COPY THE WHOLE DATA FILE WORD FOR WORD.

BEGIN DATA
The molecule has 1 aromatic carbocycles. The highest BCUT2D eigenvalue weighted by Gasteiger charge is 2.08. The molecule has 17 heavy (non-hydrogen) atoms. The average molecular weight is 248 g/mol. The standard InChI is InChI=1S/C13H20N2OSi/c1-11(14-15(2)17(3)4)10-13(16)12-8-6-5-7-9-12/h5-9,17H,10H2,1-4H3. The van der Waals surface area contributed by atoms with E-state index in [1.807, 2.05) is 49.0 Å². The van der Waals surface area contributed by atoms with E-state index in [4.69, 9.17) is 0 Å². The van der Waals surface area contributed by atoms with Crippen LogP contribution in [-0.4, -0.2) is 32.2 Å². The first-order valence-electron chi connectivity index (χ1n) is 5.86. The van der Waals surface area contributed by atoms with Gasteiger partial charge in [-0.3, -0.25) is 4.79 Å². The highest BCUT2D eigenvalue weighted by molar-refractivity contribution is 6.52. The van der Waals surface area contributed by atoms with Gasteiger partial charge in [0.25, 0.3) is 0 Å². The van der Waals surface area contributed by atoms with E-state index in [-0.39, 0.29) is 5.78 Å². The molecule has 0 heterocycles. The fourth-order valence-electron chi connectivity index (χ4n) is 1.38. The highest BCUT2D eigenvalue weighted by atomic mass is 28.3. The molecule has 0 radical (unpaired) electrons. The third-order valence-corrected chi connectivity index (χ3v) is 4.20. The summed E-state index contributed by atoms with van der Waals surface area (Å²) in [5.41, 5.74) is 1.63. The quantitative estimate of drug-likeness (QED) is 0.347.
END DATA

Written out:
The molecule has 1 aromatic carbocycles. The highest BCUT2D eigenvalue weighted by Gasteiger charge is 2.08. The molecule has 17 heavy (non-hydrogen) atoms. The average molecular weight is 248 g/mol. The standard InChI is InChI=1S/C13H20N2OSi/c1-11(14-15(2)17(3)4)10-13(16)12-8-6-5-7-9-12/h5-9,17H,10H2,1-4H3. The van der Waals surface area contributed by atoms with E-state index in [1.807, 2.05) is 49.0 Å². The van der Waals surface area contributed by atoms with E-state index in [4.69, 9.17) is 0 Å². The van der Waals surface area contributed by atoms with Crippen LogP contribution in [-0.4, -0.2) is 32.2 Å². The first-order valence-electron chi connectivity index (χ1n) is 5.86. The van der Waals surface area contributed by atoms with Gasteiger partial charge in [-0.3, -0.25) is 4.79 Å². The highest BCUT2D eigenvalue weighted by molar-refractivity contribution is 6.52. The van der Waals surface area contributed by atoms with Gasteiger partial charge in [0.25, 0.3) is 0 Å². The van der Waals surface area contributed by atoms with E-state index in [-0.39, 0.29) is 5.78 Å². The molecule has 0 heterocycles. The fourth-order valence-electron chi connectivity index (χ4n) is 1.38. The highest BCUT2D eigenvalue weighted by atomic mass is 28.3. The molecule has 0 radical (unpaired) electrons. The third-order valence-corrected chi connectivity index (χ3v) is 4.20. The summed E-state index contributed by atoms with van der Waals surface area (Å²) in [5.41, 5.74) is 1.63. The quantitative estimate of drug-likeness (QED) is 0.347.